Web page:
My undergraduate research assistants and I built a dataset to try to figure out if, where, and why gay bars are closing. The first piece is short, snappy, and open access on Socius. It’s less easy to click to, but the piece has a lengthy methodological appendix that contains the data table and lots of qualifications.
The abstract is: “Widespread alarm over gay bar closures in the United States has occurred in a vacuum of data. This visualization depicts changes in gay bar listings from the only national guidebook of LGBT places, published annually between 1964 and 2017 and again (and finally) in 2019. Trends in gay bar listings support perceptions of recent gay bar decline. They showed their largest five-year decline between 2012 and 2017, losing 18.6 percent. An additional 14.4 percent of bar listings disappeared in from 2017 to 2019. The listings at greatest risk receive little attention: Between 2007 and 2019, when all bar listings declined by 36.6 percent, lesbian bar listings shed 51.6 percent, cruisy men’s bar listings declined by 59.3 percent, and listings for bars serving people of color declined by 59.3 percent. The largest change in bar types, those serving gay men and women together, became the largest single category between 1997 and 2017. Caution must be exercised, however, in inferring rates of bar closure from bar listings.”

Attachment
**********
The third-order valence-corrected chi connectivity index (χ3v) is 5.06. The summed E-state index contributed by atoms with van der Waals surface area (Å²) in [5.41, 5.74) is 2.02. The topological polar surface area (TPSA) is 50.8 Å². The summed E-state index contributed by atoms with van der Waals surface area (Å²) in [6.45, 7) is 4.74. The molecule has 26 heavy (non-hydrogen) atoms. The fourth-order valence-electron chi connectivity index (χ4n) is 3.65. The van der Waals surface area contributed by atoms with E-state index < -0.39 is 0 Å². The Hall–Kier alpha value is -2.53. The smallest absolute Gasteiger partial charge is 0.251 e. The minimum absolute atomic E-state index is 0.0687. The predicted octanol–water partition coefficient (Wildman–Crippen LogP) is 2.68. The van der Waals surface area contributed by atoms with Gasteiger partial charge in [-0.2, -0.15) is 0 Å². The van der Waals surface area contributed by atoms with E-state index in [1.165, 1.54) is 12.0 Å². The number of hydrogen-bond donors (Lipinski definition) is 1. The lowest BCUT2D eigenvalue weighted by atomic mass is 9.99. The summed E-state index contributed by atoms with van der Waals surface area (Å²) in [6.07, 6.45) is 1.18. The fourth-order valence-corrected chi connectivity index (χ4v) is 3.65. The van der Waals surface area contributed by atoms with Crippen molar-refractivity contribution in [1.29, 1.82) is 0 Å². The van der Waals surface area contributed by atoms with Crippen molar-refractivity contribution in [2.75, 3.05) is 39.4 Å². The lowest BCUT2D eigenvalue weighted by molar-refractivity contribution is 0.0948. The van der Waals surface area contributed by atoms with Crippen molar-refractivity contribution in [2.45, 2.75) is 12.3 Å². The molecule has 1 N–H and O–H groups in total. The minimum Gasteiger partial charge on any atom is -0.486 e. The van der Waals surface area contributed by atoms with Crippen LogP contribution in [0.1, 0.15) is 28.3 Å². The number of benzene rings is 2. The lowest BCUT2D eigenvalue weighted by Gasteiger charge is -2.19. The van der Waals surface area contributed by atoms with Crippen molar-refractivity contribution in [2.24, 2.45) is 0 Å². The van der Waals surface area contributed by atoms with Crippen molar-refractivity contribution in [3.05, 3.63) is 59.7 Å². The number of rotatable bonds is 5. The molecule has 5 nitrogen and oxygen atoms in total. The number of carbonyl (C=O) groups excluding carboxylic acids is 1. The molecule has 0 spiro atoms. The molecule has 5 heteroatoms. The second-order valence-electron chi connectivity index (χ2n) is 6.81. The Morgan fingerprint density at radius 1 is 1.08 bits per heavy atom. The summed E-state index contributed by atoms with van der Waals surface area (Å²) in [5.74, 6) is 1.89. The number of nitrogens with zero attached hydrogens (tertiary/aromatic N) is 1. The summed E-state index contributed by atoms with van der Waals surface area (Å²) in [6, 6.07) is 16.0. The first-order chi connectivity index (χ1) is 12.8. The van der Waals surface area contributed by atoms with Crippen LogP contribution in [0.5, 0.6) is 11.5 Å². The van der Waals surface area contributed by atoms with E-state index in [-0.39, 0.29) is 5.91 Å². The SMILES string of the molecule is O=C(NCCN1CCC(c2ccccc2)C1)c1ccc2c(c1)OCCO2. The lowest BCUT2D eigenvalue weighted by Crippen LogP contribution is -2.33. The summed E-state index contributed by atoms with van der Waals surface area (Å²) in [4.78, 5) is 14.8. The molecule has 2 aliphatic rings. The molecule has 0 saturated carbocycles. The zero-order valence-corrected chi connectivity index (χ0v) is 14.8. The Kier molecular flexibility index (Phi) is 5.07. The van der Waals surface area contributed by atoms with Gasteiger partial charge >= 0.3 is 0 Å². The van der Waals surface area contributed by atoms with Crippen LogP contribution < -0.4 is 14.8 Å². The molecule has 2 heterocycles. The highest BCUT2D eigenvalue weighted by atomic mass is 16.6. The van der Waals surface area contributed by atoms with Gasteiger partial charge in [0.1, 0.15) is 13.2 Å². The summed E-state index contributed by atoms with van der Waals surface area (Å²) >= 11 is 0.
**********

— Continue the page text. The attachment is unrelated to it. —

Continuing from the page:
Normally we track citations only in academic journals. Within its first six months it was only cited once–by me (if you can’t love yourself, how the hell you gonna love somebody else?)
But it had a moment in the popular press in 2020, particularly my finding that there were only 15 lesbian bars listed in the 2019 Damron (which miraculously was transmuted to 16 by some journalists). I was cited in The New York Times, Reuters, NBC News, Jezebel, them, Marie Claire, and Eater, among others.